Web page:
- Rating: Disappointing
Address: 8-7-7 Ginza, Chuo, Tokyo 104-0061, Japan
- Price I paid: 34,000 Yen ($283 at 100 yen = 0.83 USD)
- Chef: Hachiro Mizutani
- Michelin stars: 2
Sushi Mizutani today was my first high-end sushi experience. The chef seems to an extremely like-able person (he noticed very quickly I was a lefty), and my dining companions (Americans and Singaporeans on either side) were generous with conversation.
I liked Mizutani’s rice, which has been called “mushy” by some. It was just warmer than body temperature, lightly vinegared, and dispersed like a cloud after one or two chews – allowing me to focus on the seafood. The meal was generally of high quality, but rarely mindblowing.
The most recent news is of Sushi Mizutani’s recent downgrade in the 2015 Tokyo Michelin guide from 3 stars to 2 stars. The blogger Mesubim hypothesizes that this was because Michelin wanted to canonize Jiro as a living god, and felt it was unduly harsh on Mizutani-san. While I agree that it is very harsh to downgrade a chef who stands at his counter day in and day out, I feel my meal there did not blow my mind – outside of 3 perfect pieces – engawa sashimi, mirugai sushi, and sayori sushi – the rest of the seafood was very good but nothing I felt you could not get at a top-end kaiseki or Japanese influenced restaurant.
But Mizutani is a craftsman who has been doing this for more than 50 years. If his sushi was ever worth three stars, it probably still is around as good as when he got his stars. Mesubim is probably right in that there is something political behind the decision to demote both Kojyu and Mizutani in the same year – but it seems to be aimed at correcting a prior exuberance in handing out stars – and aligning it to recent diner experiences. In Japan, the rank of master may be seen as something you get for life – for example, the sumo rank of yokozuna is a lifelong rank. But Michelin is a foreign guide. Is the downgrade harsh? Yes. Is it deserved? From my visit, yes.
Rating: Disappointing (between 13/20 and 16/20)
Other People’s Reaction:
- Mesubim – “I tried it Mizutani a second time to confirm my feelings and, I think he has what it takes to be a three star. The bridge is made up of many, serving, preparing and the ambiance is calm, over decorated and a little nouveau riche. I cannot say I wouldn’t go back because I liked him, he is respectful, diligent and careful how he works. His helper is immaculate.”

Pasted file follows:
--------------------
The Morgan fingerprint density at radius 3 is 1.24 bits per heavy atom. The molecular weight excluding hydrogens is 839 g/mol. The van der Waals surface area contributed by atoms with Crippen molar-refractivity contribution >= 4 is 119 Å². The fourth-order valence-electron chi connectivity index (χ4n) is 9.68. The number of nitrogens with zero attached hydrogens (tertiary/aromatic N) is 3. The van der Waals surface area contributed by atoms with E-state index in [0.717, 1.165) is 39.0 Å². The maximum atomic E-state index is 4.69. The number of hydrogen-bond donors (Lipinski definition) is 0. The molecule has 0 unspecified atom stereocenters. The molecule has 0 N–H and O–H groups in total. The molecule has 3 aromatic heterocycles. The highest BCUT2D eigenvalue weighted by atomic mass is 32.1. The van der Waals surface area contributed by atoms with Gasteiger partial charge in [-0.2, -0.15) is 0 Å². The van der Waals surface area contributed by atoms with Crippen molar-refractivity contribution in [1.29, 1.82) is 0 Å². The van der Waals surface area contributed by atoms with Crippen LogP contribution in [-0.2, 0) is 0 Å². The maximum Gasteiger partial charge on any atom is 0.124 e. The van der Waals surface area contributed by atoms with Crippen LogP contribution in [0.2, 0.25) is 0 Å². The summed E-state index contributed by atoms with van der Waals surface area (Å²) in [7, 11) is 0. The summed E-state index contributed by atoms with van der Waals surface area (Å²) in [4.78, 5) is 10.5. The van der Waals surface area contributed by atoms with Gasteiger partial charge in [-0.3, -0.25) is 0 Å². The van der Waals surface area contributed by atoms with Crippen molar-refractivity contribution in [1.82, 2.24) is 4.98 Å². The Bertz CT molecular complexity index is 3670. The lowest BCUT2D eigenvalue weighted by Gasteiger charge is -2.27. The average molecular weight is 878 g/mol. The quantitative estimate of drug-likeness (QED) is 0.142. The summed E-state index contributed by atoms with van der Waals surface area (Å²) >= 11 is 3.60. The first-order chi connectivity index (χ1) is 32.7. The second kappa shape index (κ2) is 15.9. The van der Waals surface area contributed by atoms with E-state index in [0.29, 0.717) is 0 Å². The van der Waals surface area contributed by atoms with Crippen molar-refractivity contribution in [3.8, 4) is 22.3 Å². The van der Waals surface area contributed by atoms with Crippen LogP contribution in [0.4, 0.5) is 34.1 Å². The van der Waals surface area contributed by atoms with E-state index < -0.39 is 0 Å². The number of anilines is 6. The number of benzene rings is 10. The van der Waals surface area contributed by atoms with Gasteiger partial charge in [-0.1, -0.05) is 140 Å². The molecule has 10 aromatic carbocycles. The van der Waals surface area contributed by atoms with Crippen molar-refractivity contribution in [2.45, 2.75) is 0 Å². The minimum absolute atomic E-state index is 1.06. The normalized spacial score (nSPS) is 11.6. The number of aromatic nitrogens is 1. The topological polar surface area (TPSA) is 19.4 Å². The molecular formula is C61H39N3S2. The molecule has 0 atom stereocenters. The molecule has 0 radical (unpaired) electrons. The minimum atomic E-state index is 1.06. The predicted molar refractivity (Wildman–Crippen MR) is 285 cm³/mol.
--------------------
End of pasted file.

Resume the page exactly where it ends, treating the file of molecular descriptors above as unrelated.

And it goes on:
- Luxeat – “Everything, from hirame (yellowtail), kohada( gizzard shad) and to “die for” sayori (needle fish,which was topped with sweet shrimp paste), to explosive awabi ( abalone) and uni sea urchin) from Hokkaido, that was sooo sweet and tasted like saffron, was the summum bonum of sushi. I don’t think it can get any better.“
Didn’t like it
- Kayoubidesu – “This was by far the most disappointing of the “high-end” sushi-yas that I have visited. The quality of fish was generally good, but the rice was very poor. It was soft, mushy, and lacking seasoning. Particularly disappointing was the kuruma ebi – it was served almost cold, and lacked the juiciness and flavour that you would expect at a high-end sushi-ya. Perhaps this was a one-off, but I was not inclined to return. Mizutani-san comes across initially as reserved, but is happy to engage in conversation (although he speaks very little English).”
Best pieces: Hirame (engawa) sashimi, saba sashimi, akagai sashimi, mirugai sushi, sayori sushi, bafun uni sushi wrap
- Hirame (Engawa) – Flounder, outside edge – Two pieces. Vibrant pink. Crunchy, firm, and sweet. 5/5
- Hirame – Flounder – Two pieces. Muscular. 4.25/5
- Awabi – Abalone – Three pieces. very tender, though somewhat lacking in taste. Needed soy and wasabi. 3.75/5
- Saba – Mackerel – Sliced with an intermediate cut in. Lightly vinegared, erfect swell of sourness, but never overpowering. Lightly cooked on the outside. Eaten with ginger and soy 4.75/5
- Ika – Squid – I find Japanese squid to have a magical starchy texture, that melts in your mouth. I have not found this elsewhere. Here, it had the starchy magic, but was a bit more jelly-like and less starchy than Kojyu’s squid, which has become my benchmark for squid. 4.25/5
- Akagai – Ark shell – served in strips – a clean, crunchy opaque jelly. 4.5/5
- Tako – Octopus – slightly chewy. Served with salt 3/5
- Hotate – scallop wrapped in nori – mediocre. While I appreciate the nori wrapping was piping hot, the scallop wrapped inside (like an onigiri) was slightly seared, but too dry 3.25/5.
- Kohada – Gizzard shad – a salted vinegar taste 4.5/5
- Chutoro – Somehow I don’t find tuna as mindblowing as people claim. Sure, it’s a good fatty fish, but not something I’d compose paeans to. Chutoro, barely perceptible sauce. Good. 4.5/5
- Kamichutoro – Between chutoro and otoro. No impression, besides it was fatty and I’m sure a flash of good fishy flavor.
- Otoro – Wet and fatty 4.25/5
- Akagai – sweet and crunchy 4.5/5
- Mirugai – geoduck – Crunchy, with a subtle but insistent subterranean taste of clam in the aftertaste. Very very good. A star piece. 5/5
- Sayori – halfbeak/needlefish – an amazing fish, dressed in a good soy blend with ginger. Mizutani-san sliced the sayori in half and deposited a tiny mound of ginger in the cavity of the slice. 5/5
- Ebi – cooked prawn – very sweet – 4.25/5
- Bafun Uni – very creamy, a wrap – 4.75/5
- Anago – sea eel – Mizutani prefers not to douse the anago in sweet sauce. The falling apart texture of anago (minimally dressed) completely became a sweet powder in 1 or 2 chews. 4.5/5
- Tamago – _really_ sweet custard, a bit rough, a sweeter version of the dissolving anago 4.25/5